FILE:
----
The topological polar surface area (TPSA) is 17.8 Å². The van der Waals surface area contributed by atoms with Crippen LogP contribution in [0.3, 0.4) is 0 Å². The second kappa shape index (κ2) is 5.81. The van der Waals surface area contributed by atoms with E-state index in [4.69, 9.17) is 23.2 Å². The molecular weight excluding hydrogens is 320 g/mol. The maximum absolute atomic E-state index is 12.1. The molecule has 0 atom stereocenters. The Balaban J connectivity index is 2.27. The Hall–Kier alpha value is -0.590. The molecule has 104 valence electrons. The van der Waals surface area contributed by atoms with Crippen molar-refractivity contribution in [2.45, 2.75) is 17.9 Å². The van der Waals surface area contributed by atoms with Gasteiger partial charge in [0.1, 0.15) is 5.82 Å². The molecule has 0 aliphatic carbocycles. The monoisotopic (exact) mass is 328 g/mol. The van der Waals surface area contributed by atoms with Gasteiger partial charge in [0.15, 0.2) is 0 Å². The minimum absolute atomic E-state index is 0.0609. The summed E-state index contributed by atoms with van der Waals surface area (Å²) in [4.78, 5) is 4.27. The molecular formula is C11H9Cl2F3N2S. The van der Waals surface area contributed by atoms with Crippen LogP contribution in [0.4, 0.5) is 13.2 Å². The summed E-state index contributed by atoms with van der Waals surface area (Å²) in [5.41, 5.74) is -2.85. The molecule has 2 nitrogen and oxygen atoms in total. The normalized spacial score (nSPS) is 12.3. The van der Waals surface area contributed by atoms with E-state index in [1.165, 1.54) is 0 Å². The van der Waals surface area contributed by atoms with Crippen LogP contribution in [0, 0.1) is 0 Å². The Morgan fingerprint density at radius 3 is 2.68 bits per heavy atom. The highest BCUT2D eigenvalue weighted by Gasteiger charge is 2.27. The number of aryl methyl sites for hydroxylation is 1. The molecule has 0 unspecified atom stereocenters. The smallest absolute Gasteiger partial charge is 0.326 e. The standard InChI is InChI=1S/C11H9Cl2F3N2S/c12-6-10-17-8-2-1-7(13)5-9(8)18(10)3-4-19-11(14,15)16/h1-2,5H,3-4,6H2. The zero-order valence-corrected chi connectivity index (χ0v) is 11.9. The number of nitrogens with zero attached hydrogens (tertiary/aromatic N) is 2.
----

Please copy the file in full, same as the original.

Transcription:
The topological polar surface area (TPSA) is 17.8 Å². The van der Waals surface area contributed by atoms with Crippen LogP contribution in [0.3, 0.4) is 0 Å². The second kappa shape index (κ2) is 5.81. The van der Waals surface area contributed by atoms with E-state index in [4.69, 9.17) is 23.2 Å². The molecular weight excluding hydrogens is 320 g/mol. The maximum absolute atomic E-state index is 12.1. The molecule has 0 atom stereocenters. The Balaban J connectivity index is 2.27. The Hall–Kier alpha value is -0.590. The molecule has 104 valence electrons. The van der Waals surface area contributed by atoms with Crippen molar-refractivity contribution in [2.45, 2.75) is 17.9 Å². The van der Waals surface area contributed by atoms with Gasteiger partial charge in [0.1, 0.15) is 5.82 Å². The molecule has 0 aliphatic carbocycles. The monoisotopic (exact) mass is 328 g/mol. The van der Waals surface area contributed by atoms with Gasteiger partial charge in [0.15, 0.2) is 0 Å². The minimum absolute atomic E-state index is 0.0609. The summed E-state index contributed by atoms with van der Waals surface area (Å²) in [4.78, 5) is 4.27. The molecular formula is C11H9Cl2F3N2S. The van der Waals surface area contributed by atoms with Crippen LogP contribution in [0.4, 0.5) is 13.2 Å². The summed E-state index contributed by atoms with van der Waals surface area (Å²) in [5.41, 5.74) is -2.85. The molecule has 2 nitrogen and oxygen atoms in total. The normalized spacial score (nSPS) is 12.3. The van der Waals surface area contributed by atoms with E-state index in [1.165, 1.54) is 0 Å². The van der Waals surface area contributed by atoms with Crippen LogP contribution in [0, 0.1) is 0 Å². The Morgan fingerprint density at radius 3 is 2.68 bits per heavy atom. The highest BCUT2D eigenvalue weighted by Gasteiger charge is 2.27. The number of aryl methyl sites for hydroxylation is 1. The molecule has 0 unspecified atom stereocenters. The smallest absolute Gasteiger partial charge is 0.326 e. The standard InChI is InChI=1S/C11H9Cl2F3N2S/c12-6-10-17-8-2-1-7(13)5-9(8)18(10)3-4-19-11(14,15)16/h1-2,5H,3-4,6H2. The zero-order valence-corrected chi connectivity index (χ0v) is 11.9. The number of nitrogens with zero attached hydrogens (tertiary/aromatic N) is 2.